In every field or profession, there is a chance that you can be injured on the job. Sometimes these injuries are basic and easily treated while others can put you in the hospital and completely change the course of your life. Most companies use workers' compensation insurance to help cover the financial costs when an employee is injured on the job, but it's important that the employee understands the basics of how the process works.
Even if you've been injured on the job, you might hesitate to file for workers' compensation. You might worry about how filing for workers' comp could affect your job. Will your employer be upset and take it out on you? Could your employer decide to fire you if you make a claim?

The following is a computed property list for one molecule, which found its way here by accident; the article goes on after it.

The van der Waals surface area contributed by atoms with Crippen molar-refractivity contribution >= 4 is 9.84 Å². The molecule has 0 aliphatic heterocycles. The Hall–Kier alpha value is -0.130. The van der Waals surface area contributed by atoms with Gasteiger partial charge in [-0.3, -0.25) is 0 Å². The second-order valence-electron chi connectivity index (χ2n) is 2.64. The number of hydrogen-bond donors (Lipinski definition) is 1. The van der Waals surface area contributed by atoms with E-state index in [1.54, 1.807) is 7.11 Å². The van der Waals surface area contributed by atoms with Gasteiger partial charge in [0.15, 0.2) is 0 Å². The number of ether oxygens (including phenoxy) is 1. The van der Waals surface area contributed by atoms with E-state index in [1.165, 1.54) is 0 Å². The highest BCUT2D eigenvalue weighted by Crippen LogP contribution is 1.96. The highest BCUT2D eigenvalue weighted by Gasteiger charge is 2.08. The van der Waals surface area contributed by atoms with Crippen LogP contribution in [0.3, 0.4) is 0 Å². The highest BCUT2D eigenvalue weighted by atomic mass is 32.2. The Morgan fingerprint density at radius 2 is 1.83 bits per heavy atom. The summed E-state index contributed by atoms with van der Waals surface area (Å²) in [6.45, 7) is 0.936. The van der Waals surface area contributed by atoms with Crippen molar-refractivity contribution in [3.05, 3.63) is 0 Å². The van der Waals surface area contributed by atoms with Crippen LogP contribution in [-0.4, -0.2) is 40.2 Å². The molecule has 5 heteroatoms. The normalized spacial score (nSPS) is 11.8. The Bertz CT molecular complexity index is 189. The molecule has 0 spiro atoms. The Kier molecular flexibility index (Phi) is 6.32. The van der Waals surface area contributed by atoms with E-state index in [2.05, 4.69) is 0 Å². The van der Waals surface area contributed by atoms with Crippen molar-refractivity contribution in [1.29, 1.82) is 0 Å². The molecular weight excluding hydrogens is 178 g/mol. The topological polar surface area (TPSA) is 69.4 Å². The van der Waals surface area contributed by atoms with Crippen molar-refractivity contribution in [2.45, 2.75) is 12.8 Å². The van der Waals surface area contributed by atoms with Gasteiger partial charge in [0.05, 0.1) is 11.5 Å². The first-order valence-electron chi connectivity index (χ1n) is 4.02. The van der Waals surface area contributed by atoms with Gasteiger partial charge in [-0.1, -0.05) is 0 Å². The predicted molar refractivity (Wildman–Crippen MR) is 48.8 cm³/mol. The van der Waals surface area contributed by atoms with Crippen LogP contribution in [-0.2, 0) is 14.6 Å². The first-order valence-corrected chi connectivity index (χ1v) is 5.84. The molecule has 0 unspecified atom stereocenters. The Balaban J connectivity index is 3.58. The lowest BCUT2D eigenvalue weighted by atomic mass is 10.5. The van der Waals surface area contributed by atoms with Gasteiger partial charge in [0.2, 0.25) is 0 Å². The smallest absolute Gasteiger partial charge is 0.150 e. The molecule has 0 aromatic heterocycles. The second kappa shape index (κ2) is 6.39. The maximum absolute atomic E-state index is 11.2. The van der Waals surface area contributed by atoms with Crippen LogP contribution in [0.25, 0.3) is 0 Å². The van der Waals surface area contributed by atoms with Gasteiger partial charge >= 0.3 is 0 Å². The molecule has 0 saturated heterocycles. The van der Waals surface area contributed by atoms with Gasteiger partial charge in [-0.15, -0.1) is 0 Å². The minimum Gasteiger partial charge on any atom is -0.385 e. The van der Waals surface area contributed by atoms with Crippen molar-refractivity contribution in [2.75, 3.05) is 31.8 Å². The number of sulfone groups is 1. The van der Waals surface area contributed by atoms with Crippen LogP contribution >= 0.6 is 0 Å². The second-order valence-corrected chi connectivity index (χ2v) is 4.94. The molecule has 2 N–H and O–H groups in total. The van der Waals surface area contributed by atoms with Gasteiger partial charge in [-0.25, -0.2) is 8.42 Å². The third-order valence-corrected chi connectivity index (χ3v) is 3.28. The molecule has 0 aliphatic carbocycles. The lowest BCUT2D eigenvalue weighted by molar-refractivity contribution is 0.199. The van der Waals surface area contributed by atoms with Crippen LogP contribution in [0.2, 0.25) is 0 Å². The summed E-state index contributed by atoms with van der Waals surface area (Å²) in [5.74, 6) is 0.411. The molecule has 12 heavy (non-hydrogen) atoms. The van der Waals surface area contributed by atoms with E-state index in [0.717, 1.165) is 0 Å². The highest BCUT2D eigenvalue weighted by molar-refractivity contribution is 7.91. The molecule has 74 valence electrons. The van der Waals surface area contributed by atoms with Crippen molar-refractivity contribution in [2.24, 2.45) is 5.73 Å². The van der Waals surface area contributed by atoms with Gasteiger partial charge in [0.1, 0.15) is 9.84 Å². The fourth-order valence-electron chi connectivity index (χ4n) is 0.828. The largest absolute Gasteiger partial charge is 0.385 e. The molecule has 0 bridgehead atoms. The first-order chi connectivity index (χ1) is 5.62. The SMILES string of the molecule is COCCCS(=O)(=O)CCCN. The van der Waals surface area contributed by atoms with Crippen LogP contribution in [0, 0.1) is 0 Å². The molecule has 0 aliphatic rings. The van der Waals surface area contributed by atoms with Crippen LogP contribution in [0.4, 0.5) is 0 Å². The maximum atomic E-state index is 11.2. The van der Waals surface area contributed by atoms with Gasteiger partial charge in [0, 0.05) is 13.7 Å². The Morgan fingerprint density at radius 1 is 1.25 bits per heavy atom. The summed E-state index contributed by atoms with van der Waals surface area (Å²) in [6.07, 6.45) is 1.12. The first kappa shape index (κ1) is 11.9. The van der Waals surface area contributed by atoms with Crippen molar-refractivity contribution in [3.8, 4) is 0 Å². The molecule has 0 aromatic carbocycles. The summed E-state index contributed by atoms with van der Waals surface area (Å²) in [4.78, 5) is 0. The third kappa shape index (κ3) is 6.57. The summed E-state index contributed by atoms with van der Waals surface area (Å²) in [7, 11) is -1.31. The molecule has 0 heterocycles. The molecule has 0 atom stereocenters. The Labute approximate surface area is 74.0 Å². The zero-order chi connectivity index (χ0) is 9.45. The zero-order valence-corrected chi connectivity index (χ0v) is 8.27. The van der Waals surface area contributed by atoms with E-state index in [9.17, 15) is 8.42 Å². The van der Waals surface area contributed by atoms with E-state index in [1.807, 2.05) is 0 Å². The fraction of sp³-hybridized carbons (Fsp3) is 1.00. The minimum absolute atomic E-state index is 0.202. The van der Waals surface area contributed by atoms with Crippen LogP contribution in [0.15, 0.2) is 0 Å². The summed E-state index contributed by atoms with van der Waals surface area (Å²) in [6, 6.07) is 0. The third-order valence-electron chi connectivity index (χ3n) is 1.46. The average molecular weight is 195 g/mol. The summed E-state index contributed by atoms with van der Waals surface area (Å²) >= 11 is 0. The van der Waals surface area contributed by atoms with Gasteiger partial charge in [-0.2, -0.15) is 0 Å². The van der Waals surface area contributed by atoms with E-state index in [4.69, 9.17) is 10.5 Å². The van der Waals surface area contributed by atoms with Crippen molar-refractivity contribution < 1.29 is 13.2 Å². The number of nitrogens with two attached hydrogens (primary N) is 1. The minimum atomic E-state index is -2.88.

Maybe you were injured in a workplace accident. Maybe you were exposed to toxic chemicals on the job. Maybe your condition is a result of repetitive stress. In any of these situations, you may qualify for workers' compensation benefits. However, the first step to getting the help you need is understanding how the system works - and how it doesn't.